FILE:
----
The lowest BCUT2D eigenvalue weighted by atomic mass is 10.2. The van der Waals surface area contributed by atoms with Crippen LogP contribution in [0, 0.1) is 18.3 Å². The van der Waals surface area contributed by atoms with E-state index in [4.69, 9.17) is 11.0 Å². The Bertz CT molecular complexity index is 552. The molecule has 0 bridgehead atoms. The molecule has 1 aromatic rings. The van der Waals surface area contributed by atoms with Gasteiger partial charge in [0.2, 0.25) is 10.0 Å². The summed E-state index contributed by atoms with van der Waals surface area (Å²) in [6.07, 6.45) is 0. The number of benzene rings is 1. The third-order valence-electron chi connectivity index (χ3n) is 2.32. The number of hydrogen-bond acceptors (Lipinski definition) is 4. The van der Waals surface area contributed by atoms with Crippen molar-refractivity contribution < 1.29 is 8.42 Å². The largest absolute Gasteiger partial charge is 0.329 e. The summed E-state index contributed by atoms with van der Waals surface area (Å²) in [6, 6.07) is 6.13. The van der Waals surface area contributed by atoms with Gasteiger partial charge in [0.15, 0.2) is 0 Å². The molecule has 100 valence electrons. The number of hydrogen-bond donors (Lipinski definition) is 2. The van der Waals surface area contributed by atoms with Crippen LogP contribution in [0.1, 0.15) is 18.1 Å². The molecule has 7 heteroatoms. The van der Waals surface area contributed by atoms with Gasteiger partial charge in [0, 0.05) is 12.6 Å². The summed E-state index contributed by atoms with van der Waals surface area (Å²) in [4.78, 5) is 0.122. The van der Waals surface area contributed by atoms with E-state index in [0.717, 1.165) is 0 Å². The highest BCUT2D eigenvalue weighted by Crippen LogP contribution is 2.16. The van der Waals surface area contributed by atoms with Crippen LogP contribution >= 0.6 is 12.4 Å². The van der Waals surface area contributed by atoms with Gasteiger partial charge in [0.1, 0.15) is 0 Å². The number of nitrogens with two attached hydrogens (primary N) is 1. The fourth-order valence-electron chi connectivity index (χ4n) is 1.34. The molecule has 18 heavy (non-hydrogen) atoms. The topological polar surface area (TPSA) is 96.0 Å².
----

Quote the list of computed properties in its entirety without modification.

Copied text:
The lowest BCUT2D eigenvalue weighted by atomic mass is 10.2. The van der Waals surface area contributed by atoms with Crippen LogP contribution in [0, 0.1) is 18.3 Å². The van der Waals surface area contributed by atoms with E-state index in [4.69, 9.17) is 11.0 Å². The Bertz CT molecular complexity index is 552. The molecule has 0 bridgehead atoms. The molecule has 1 aromatic rings. The van der Waals surface area contributed by atoms with Gasteiger partial charge in [0.2, 0.25) is 10.0 Å². The summed E-state index contributed by atoms with van der Waals surface area (Å²) in [6.07, 6.45) is 0. The number of benzene rings is 1. The third-order valence-electron chi connectivity index (χ3n) is 2.32. The number of hydrogen-bond acceptors (Lipinski definition) is 4. The van der Waals surface area contributed by atoms with Crippen molar-refractivity contribution < 1.29 is 8.42 Å². The largest absolute Gasteiger partial charge is 0.329 e. The summed E-state index contributed by atoms with van der Waals surface area (Å²) in [6, 6.07) is 6.13. The van der Waals surface area contributed by atoms with Gasteiger partial charge in [0.15, 0.2) is 0 Å². The molecule has 100 valence electrons. The number of hydrogen-bond donors (Lipinski definition) is 2. The van der Waals surface area contributed by atoms with Crippen LogP contribution in [0.1, 0.15) is 18.1 Å². The molecule has 7 heteroatoms. The van der Waals surface area contributed by atoms with Gasteiger partial charge in [0, 0.05) is 12.6 Å². The summed E-state index contributed by atoms with van der Waals surface area (Å²) in [4.78, 5) is 0.122. The van der Waals surface area contributed by atoms with E-state index in [0.717, 1.165) is 0 Å². The highest BCUT2D eigenvalue weighted by Crippen LogP contribution is 2.16. The van der Waals surface area contributed by atoms with Crippen LogP contribution >= 0.6 is 12.4 Å². The van der Waals surface area contributed by atoms with Gasteiger partial charge in [0.1, 0.15) is 0 Å². The number of nitrogens with two attached hydrogens (primary N) is 1. The fourth-order valence-electron chi connectivity index (χ4n) is 1.34. The molecule has 18 heavy (non-hydrogen) atoms. The topological polar surface area (TPSA) is 96.0 Å².